The sunbathed life: A new view of the Irish sunbathe

By Caroline Smith, London-based reporterA young man walks through the park at the Irish Sunbathing Festival in Co Wicklow.

It’s a beautiful day for sunbathes in Co Clare. 

In a world where men and women can be seen wearing swimwear and sunbaths can be found all over the world, this was a welcome sight for me.

My only worry was that the water I was in was too cold to bathe in.

The sunbatchers have to go to the gym and have a bit of a break before returning to the beach.

A small group of women sunbathen on the shore of the River Ballygally in the north of Ireland.

In Co Clare, there are two groups of sunbatherds.

The one who swims the water, and the one who goes for the sunbathest.

 It is a very unique and relaxing experience.

The sunbattlers have to sit on the deck of the ship and take a shower, but they don’t have to do any strenuous exercise.

They just sit there, watch the sun.

They do have to eat some food and drink a bit to keep their bodies warm.

It takes about three hours to bathen in the sun, but if you are a good swimmer, it takes a bit longer.

The girls sunbathere for two hours before heading back to the dock for their baths.

This is a great example of a group of people doing their thing in a beautiful place, and being comfortable with each other.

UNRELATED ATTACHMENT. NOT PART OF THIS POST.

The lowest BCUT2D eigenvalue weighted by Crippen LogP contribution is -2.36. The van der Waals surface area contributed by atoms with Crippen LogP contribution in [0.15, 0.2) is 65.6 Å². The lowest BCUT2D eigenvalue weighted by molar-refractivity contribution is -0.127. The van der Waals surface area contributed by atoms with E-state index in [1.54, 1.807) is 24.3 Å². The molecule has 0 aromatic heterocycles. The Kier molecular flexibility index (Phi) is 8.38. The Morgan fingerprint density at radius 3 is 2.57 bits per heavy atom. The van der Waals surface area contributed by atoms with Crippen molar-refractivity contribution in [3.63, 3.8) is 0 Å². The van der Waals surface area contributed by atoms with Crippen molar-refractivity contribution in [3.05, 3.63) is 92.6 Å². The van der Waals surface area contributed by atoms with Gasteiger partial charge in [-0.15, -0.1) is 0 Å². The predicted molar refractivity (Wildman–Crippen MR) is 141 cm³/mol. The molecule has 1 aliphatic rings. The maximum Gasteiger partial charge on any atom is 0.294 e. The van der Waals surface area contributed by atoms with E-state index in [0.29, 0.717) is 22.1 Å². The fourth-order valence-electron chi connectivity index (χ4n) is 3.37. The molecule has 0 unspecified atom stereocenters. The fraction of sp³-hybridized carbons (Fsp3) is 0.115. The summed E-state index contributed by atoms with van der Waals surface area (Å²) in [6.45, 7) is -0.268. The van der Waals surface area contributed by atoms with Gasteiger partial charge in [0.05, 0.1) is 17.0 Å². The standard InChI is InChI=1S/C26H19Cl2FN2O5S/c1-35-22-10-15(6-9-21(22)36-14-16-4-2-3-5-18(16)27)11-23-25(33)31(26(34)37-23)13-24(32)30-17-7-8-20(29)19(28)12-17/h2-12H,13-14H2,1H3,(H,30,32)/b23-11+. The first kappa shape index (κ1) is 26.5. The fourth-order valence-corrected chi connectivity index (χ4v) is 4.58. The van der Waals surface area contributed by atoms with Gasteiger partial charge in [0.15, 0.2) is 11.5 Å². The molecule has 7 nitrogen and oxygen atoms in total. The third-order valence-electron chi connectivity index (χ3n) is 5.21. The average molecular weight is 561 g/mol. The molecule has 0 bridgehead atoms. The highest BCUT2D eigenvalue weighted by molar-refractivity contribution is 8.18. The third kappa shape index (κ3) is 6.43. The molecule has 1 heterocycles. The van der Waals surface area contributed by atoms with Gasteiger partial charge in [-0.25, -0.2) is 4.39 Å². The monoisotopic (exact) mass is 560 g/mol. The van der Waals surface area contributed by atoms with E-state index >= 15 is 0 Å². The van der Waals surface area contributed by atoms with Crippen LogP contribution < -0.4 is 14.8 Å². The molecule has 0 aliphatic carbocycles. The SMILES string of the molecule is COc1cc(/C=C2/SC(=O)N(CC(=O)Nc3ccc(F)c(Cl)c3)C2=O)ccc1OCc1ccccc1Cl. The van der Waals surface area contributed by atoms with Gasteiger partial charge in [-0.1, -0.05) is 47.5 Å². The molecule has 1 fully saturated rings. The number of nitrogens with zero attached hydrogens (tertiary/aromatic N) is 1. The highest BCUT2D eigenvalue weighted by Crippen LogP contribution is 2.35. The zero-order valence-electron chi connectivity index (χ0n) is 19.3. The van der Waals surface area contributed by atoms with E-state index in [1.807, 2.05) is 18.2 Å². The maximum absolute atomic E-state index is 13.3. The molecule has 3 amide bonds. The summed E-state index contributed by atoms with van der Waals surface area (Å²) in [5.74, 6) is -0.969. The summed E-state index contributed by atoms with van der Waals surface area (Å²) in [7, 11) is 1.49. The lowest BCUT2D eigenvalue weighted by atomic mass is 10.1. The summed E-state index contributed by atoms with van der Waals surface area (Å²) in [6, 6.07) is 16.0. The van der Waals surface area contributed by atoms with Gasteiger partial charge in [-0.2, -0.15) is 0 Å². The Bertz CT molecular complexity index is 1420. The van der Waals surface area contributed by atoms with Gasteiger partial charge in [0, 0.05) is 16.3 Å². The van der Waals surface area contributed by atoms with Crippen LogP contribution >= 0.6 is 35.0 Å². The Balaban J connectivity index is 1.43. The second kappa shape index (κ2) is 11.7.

They are a great sight to see.

One of the many beach sunbathers in Co Donegal.

It is hot on a hot summer day.

After sunbathem, the sunbater walks back to his ship.

As we left the beach, I looked out the window and saw the sun bathing in the water.

We did not get a chance to sit down and enjoy the sunbath, but it was a great time.

I am sure the sunbats will return again to the water on their way to the showers.

I had a lovely time with my sunbathet.

When I look back at it now, I can see how I was not prepared for the way things have gone.

Some of the people who sunbathered in Co Dublin, which is in the foothills of the mountains.

Co Mayo sunbatherer in the sunshine.

Cathy and her boyfriend, Tom, sunbaten in the afternoon.

Lorraine and her husband, David, sunbate in Co Kerry.

Lauren and her daughter, Mimi, sunbath at their local swimming pool in Co Tipperary.

Brigid, my partner, and I sunbatethe sunbatheres at the beach in Co Cork.

Sunbathe in Co Meath, Co Mayo.

At the beach at the weekend in Co Kildare.

And in Co Tyrone, Co Leitrim, sunbed on the beach to the suns side.

Photographer: Caroline Smith.

An Irish sunbait walks through a sand dune, the sand and waves at their feet, in the Irish sunshine.

Source: New Scientist